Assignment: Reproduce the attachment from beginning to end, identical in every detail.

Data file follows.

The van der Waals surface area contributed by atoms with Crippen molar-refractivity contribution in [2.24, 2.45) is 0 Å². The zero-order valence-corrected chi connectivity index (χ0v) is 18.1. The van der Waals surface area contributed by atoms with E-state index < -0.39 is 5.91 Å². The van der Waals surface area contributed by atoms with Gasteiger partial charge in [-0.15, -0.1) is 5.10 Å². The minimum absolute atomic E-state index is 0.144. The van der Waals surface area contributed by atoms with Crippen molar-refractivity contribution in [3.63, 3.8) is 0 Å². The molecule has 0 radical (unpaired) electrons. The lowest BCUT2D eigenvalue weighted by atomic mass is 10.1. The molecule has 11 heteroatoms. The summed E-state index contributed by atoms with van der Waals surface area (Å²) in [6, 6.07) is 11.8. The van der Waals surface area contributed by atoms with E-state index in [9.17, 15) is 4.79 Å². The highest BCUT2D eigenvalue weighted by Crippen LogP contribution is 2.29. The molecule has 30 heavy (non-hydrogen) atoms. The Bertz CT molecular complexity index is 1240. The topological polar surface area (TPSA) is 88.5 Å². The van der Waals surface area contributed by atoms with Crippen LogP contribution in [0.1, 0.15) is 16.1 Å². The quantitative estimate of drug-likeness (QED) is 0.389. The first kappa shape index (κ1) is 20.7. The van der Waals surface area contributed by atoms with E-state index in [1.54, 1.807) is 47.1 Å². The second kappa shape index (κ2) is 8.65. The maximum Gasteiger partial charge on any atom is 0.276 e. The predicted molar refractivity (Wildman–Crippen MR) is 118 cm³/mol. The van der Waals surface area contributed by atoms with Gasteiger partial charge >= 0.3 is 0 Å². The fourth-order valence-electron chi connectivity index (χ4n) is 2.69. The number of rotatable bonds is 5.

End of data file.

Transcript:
The van der Waals surface area contributed by atoms with Crippen molar-refractivity contribution in [2.24, 2.45) is 0 Å². The zero-order valence-corrected chi connectivity index (χ0v) is 18.1. The van der Waals surface area contributed by atoms with E-state index < -0.39 is 5.91 Å². The van der Waals surface area contributed by atoms with Gasteiger partial charge in [-0.15, -0.1) is 5.10 Å². The minimum absolute atomic E-state index is 0.144. The van der Waals surface area contributed by atoms with Crippen molar-refractivity contribution in [3.63, 3.8) is 0 Å². The molecule has 0 radical (unpaired) electrons. The lowest BCUT2D eigenvalue weighted by atomic mass is 10.1. The molecule has 11 heteroatoms. The summed E-state index contributed by atoms with van der Waals surface area (Å²) in [6, 6.07) is 11.8. The van der Waals surface area contributed by atoms with E-state index in [9.17, 15) is 4.79 Å². The highest BCUT2D eigenvalue weighted by Crippen LogP contribution is 2.29. The molecule has 30 heavy (non-hydrogen) atoms. The Bertz CT molecular complexity index is 1240. The topological polar surface area (TPSA) is 88.5 Å². The van der Waals surface area contributed by atoms with Crippen LogP contribution in [0.1, 0.15) is 16.1 Å². The quantitative estimate of drug-likeness (QED) is 0.389. The first kappa shape index (κ1) is 20.7. The van der Waals surface area contributed by atoms with E-state index in [1.54, 1.807) is 47.1 Å². The second kappa shape index (κ2) is 8.65. The maximum Gasteiger partial charge on any atom is 0.276 e. The predicted molar refractivity (Wildman–Crippen MR) is 118 cm³/mol. The van der Waals surface area contributed by atoms with Gasteiger partial charge >= 0.3 is 0 Å². The fourth-order valence-electron chi connectivity index (χ4n) is 2.69. The number of rotatable bonds is 5.